Bizarre ending to regulation results in Clippers losing overtime heartbreaker to Portland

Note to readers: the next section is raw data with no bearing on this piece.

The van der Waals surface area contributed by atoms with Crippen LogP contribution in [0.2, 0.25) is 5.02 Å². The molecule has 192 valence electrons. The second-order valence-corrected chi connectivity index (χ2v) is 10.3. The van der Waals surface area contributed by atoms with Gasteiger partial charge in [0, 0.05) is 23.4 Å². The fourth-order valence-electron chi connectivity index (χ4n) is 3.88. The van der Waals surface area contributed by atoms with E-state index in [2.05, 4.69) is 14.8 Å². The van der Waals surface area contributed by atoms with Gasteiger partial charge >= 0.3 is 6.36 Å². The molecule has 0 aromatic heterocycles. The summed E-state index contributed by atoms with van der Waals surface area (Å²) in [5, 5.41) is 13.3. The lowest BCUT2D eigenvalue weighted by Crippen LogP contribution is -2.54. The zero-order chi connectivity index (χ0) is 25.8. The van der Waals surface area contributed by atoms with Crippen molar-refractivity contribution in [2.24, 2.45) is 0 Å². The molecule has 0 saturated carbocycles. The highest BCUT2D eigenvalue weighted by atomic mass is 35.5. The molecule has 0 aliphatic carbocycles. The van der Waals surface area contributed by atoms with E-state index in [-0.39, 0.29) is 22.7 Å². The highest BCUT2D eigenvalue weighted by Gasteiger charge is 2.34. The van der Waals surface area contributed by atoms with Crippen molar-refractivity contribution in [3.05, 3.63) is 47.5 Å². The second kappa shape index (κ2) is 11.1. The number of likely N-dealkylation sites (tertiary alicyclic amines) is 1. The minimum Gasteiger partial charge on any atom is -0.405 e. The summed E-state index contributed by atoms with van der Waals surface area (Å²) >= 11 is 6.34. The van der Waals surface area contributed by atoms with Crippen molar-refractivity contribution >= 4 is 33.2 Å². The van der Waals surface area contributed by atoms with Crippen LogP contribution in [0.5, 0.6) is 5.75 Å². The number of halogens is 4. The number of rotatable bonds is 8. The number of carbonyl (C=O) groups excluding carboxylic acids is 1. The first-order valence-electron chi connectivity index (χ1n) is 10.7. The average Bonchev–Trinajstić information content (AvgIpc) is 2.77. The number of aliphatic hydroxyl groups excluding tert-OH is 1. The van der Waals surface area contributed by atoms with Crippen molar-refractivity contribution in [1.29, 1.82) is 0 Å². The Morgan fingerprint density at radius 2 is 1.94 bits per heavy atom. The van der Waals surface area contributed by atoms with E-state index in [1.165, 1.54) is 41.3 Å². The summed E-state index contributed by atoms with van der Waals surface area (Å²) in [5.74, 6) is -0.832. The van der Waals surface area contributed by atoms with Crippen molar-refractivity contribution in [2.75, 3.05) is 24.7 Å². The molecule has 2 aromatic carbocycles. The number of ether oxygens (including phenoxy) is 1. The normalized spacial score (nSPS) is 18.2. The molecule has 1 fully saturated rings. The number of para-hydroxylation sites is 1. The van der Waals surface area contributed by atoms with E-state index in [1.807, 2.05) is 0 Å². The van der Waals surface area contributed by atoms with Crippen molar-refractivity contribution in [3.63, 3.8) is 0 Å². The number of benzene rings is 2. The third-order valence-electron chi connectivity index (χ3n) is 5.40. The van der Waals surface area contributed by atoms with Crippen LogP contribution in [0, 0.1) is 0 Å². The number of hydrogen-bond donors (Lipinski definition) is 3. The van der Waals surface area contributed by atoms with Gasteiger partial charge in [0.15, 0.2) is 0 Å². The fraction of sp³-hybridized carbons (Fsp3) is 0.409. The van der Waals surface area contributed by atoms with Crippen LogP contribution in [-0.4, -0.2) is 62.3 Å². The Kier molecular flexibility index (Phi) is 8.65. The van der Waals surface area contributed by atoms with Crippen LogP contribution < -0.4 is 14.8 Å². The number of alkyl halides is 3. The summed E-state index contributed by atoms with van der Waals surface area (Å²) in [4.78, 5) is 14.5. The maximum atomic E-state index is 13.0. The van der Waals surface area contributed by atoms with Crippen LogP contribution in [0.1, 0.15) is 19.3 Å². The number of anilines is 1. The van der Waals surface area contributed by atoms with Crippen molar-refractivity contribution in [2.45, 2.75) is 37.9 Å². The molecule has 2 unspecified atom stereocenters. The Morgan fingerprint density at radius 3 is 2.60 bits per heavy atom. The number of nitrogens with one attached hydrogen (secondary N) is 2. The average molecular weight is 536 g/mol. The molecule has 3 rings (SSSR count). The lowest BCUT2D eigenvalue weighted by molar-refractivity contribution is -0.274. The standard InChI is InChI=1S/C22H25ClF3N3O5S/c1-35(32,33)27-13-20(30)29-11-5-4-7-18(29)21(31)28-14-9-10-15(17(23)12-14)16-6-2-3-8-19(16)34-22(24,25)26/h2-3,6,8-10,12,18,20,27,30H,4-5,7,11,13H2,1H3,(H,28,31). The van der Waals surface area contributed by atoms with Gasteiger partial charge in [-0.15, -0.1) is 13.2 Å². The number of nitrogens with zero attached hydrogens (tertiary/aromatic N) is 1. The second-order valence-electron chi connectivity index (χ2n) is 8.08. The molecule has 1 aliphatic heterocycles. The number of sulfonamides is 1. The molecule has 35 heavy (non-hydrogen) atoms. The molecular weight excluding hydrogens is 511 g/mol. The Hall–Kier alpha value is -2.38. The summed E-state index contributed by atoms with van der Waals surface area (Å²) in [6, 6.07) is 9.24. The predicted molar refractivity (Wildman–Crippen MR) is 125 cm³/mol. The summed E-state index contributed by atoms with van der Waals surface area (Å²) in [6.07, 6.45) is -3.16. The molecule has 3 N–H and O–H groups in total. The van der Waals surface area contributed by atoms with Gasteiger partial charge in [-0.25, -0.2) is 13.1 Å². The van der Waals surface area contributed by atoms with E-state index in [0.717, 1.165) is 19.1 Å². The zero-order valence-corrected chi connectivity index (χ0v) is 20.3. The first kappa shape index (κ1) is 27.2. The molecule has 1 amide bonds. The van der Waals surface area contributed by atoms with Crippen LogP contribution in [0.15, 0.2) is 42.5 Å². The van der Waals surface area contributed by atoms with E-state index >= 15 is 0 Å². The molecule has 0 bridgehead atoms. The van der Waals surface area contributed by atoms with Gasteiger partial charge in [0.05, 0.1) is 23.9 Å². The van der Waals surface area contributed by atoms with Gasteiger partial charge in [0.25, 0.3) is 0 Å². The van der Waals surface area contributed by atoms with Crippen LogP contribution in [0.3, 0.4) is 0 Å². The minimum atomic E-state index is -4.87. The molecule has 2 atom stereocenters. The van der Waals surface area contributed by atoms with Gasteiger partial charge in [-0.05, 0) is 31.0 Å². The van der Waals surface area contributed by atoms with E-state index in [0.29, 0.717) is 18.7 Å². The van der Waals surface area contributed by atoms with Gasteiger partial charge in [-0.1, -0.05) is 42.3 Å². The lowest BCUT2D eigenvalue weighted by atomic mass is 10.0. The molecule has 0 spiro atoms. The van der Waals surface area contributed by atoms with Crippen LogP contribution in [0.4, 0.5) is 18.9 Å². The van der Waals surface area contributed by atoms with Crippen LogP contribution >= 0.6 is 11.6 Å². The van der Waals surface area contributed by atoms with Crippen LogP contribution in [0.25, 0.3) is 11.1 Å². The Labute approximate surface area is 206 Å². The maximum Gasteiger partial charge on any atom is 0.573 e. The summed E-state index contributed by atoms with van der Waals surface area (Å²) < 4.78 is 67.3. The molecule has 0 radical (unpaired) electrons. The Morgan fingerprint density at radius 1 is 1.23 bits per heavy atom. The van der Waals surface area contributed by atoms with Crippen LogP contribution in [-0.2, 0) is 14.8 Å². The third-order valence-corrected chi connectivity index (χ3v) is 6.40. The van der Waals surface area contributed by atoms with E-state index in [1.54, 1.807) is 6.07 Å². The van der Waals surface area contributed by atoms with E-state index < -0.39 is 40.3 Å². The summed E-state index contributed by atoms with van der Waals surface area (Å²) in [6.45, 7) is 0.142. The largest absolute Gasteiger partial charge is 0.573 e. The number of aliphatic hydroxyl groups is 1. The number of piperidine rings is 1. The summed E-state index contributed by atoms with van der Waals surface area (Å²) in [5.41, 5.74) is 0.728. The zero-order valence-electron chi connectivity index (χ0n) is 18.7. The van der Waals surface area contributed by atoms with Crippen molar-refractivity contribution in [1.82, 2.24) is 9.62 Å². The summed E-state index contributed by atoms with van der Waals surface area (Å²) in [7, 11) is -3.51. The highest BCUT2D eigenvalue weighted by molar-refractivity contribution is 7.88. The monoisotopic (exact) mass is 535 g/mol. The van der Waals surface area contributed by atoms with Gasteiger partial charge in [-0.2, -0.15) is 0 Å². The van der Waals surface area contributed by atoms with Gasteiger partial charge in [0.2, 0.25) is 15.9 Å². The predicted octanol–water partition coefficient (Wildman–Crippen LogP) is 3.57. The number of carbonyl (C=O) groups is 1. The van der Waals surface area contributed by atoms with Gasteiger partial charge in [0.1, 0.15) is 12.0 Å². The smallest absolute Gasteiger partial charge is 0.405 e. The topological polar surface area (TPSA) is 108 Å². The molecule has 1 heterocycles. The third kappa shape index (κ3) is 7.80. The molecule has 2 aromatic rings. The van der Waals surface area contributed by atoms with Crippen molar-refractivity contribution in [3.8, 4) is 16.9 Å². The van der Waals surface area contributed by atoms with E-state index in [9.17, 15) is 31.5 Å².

first_img“It would have been nice if he tipped it back in,” Paul said. “Also, it would have been nice if I had made the shot and it wouldn’t have come to that.”Coach Doc Rivers said that, absolutely, Jordan thought regulation was over when he grabbed the ball after Paul’s miss.“Yeah, clearly he did,” Rivers said.He was asked if he had every seen anything like that happen before.“No,” he said. “I don’t know if he could have gotten it up anyway with 0.7, but probably could have.”Jordan left before reporters could speak to him. The Clippers’ public relations department passed out a quote sheet with two short quotes, neither specifically addressing that play.“Tonight was a tough loss,” Jordan said. “We had our chances.”There was more than that to the loss, however.“We made a lot of mistakes down the stretch, that being one of them, obviously,” Rivers said. “But we gave up a couple of 3s, two 3s that just can never happen. You knew before the game, I told our staff that this cannot be an offensive game tonight for us because with having Blake out and having Jamal out, we had to make this a mudslinging, low-scoring game.“We accomplished that. And then the last two or three possessions we stopped defending and give up two 3s. Those can’t happen.”Wes Matthews made a 3-pointer to pull the Trail Blazers within 85-82 with 1:06 left in regulation. J.J. Redick made a layup for the Clippers, who then led 87-82. But a basket by Arron Afflalo and the 3-pointer by Batum tied the score and sent it into the extra period, where Rivers said his team’s crippled spirt played a role in the outcome.“I think the team is down about the loss,” he said. “I am down about the loss. What can we do? The game is over now and so we will watch film and get ready for the next game.”Paul scored 36 points and doled out 12 assists. But he was bummed out, big time, about the way things went in the final minutes of regulation.“We stopped playing,” he said. “We sort of started playing the clock instead of keep playing. I had a bad turnover there (with 1:11 to play). We should have kept the pressure on and we let them change the game.” Redick had 26 points for the Clippers, Spencer Hawes scored eight and Jordan had six points and 19 rebounds.LaMarcus Aldridge scored 29 for Portland, Batum scored 20. All-Star guard Damian Lillard had just five points and made just 1 of 13 from the field. But he had 18 rebounds as the Trail Blazers outrebounded the Clippers 61-51.As for Griffin, Rivers spoke in positive tones pregame about his possible return.“He’s better, a lot better,” Rivers said of Griffin, who had a staph infection from his right elbow surgically removed Feb. 9. “He’s working out, I can tell you that. He was doing some shooting yesterday, from what I hear; I didn’t actually see it.“So, yeah, there’s a chance for Sunday.”Rivers, speaking prior to tipoff, was if he believes Griffin will need a practice before playing in a game.“It would be important, obviously, but if they told me he was cleared to play and hadn’t had a practice, I’d still play him. You just figure even a rusty Blake is pretty good.“But it just so happens if he does play Sunday, we will have two practices (Friday and Saturday), so he’ll be able to get that.”Griffin is the team’s leading scorer at 22.5 points per game. It would have been difficult to imagine the Clippers going 7-3 through their first 10 games without forward Blake Griffin, especially considering that five of those victories came against playoff-bound teams such as Dallas, Houston, San Antonio, Memphis and Chicago.Don’t look now, but Griffin could be back as soon as Sunday when the Clippers travel to Golden State to take on the team with the NBA’s second-best record.That was the talk before the Clippers went out Wednesday night and lost an overtime heartbreaker to the Portland Trail Blazers 98-93 before 19,060 at Staples Center. A 3-pointer by Nicolas Batum with 21.1 seconds to play sealed the Clippers’ fate. Not only were the Clippers sans Griffin, Matt Barnes (hamstring) and Jamal Crawford (calf strain) also did not play.A victory would have leapfrogged the Clippers (40-22) over the Trail Blazers (40-19) into fourth place in the Western Conference standings. As it stands, the Clippers are still in fifth — tied with Dallas — 1 1/2 games behind Portland. The Clippers had their three-game winning streak snapped. The Trail Blazers have won four in succession.The Clippers led 85-75 with 2:53 to play in regulation, but they fell apart down the stretch and the Trail Blazers caught them at 87-87 on a 3-pointer by Batum with 25.1 seconds left. Chris Paul had a big turnover during that onslaught.Then, while trying to get one last shot for DeAndre Jordan, Paul made a pass behind Jordan that was touched by a Portland player with 2.8 seconds to play, 1.7 on the shot clock.Then things got crazy. Paul tried to bank in what would have been a game-winner and it rimmed out. Jordan grabbed the rebound as the shot-clock buzzer sounded. Jordan must have thought it was the horn to end regulation because he just held the ball as Paul was screaming at him to shoot it as there were still 0.7 seconds left, enough time for a tip-in. But it was too late.Paul afterward was asked to explain that bizarre sequence with Jordan.center_img Newsroom GuidelinesNews TipsContact UsReport an Errorlast_img read more